In the 1960’s, he became interested in intersex disorders and cytogenetics. Realizing the future of genetics, he created the Cytogenetics Laboratory at Tulane in 1962 that ultimately evolved into the Hayward Genetics Center. He wrote leading papers on intersex disorders, luteoma of pregnancy, hilar cell lesions, proliferating Brenner tumor, among many others. Dr. Sternberg was renowned both nationally and internationally. A respected mentor to numerous future well-respected pathologists, Dr. Sternberg died at the age of 76 on January 23, 1990.
Dr. Richard J. Reed
Richard J. Reed graduated from the Tulane University School of Medicine in 1952 and interned at Parkland Hospital in Dallas, Texas. He opened a general practice office in Gilmer, Texas, but after two years made the decision to pursue a career in anatomic pathology. He began his training as a resident at Tulane and completed his training in 1961 at Barnes Hospital in St. Louis under the tutelage of Dr. Lauren Ackerman. Returning to New Orleans, Dr. Reed embarked on a distinguished career in surgical pathology and dermatopathology at Tulane University School of Medicine, achieving the rank of Professor in 1967. His interest in surgical pathology was wide, but he initially became noted for bone and soft tissue pathology, neuropathology and dermatopathology. He was the first to describe plantar lentigenous melanoma; nerve sheath myxoma; minimal deviation melanoma; neurotrophic melanoma; and the unusual histiocytosis that later became known as Rosai-Dorfman disease. Dr. Reed wrote hundreds of articles in peer-reviewed journals and numerous books and chapters, including an AFIP fascicle on peripheral nerve tumors. He was fervently sought after for lectures, conferences and workshops in surgical pathology at the national and international level. Dr. Reed trained generations of fellows and residents who still cherish their time with him; many became accomplished pathologists and dermatopathologists.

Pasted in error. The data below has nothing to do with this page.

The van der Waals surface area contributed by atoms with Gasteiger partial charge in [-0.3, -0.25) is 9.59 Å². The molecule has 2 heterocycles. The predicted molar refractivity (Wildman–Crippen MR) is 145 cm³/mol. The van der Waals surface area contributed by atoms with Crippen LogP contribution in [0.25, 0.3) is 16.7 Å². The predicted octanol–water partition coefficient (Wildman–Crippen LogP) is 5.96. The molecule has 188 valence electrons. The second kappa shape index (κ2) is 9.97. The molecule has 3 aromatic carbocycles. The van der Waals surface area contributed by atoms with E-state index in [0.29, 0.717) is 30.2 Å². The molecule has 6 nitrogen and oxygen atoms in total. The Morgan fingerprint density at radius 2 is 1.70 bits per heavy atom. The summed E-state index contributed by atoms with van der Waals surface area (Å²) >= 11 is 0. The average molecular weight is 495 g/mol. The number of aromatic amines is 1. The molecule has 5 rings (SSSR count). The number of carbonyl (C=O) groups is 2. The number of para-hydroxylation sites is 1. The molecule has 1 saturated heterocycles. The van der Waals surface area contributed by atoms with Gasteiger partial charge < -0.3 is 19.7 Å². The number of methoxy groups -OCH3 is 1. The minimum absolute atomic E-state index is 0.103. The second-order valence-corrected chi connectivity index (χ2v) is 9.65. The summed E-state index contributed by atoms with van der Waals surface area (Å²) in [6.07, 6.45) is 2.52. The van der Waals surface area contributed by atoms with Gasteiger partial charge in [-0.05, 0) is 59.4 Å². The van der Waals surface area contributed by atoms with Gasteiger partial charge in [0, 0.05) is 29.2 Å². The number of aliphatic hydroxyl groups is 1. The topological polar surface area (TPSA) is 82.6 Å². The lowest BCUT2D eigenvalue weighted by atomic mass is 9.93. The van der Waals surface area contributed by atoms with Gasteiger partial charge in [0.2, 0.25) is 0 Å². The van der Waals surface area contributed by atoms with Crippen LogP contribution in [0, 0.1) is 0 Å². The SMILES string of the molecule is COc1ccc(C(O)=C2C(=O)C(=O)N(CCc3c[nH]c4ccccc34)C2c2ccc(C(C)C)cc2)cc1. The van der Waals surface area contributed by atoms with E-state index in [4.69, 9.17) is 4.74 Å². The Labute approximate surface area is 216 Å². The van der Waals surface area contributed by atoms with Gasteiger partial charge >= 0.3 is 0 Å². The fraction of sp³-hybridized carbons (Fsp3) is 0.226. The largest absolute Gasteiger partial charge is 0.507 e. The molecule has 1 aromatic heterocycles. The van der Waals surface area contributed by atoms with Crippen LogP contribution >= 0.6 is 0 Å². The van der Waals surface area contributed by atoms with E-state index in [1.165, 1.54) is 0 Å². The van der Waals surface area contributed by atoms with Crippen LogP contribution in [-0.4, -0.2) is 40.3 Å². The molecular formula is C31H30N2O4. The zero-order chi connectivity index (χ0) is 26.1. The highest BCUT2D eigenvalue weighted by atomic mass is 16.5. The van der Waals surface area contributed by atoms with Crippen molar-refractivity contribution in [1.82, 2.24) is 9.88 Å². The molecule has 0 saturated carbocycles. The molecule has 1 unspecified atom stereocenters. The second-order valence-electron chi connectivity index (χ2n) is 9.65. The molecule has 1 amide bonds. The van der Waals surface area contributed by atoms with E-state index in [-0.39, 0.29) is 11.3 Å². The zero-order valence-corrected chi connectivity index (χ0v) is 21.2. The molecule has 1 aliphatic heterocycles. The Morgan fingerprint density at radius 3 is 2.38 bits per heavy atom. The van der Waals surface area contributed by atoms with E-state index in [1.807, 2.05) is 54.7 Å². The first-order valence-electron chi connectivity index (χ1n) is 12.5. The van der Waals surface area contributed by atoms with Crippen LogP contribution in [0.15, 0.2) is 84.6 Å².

Dr. Reed’s eye, knowledge and expertise were renowned: his consult service received cases from all over the world. Since his retirement academic and private pathologists alike miss the invaluable resource his presence and knowledge provided.
2016: "The Continuing Dilemma of Ductal Carcinoma in Situ," by Stuart J. Schnitt, MD, Vice Chair for Anatomic Pathology, Beth Israel Deaconness Medical Center, Professor of Pathology, Harvard Medical School
Winter 2015: "Glioblastoma - Evolution of Our Understanding," by Peter C. Burger, MD, Professor of Pathology, Neurosurgery & Oncology, Director, Surgical Neuropathology, Johns Hopkins Medical Center, Baltimore, MD
Spring 2015: "The Impact of Advances in Molecular Genetics on Selected Aspects of Soft Tissue Pathology," by Andrew Folpe, MD, Mayo Clinic, Rochester, MN
2013: "Origins of Gynecological Cancer: Discovery and Application," by Christopher P. Crum, MD, Harvard Medical School Director, Division of Women's & Perinatal Pathology, Brigham and Women's Hospital, Boston, MA.
2012: “A Potpourri of Gastrointestinal Dyplasia,” by Elizabeth Montgomery, MD, Johns Hopkins Medical Center, Baltimore.
2011: “WHO Classification of Thymoma: Problem Areas and Controversies,” by Saul Suster MD, Medical College of Wisconsin.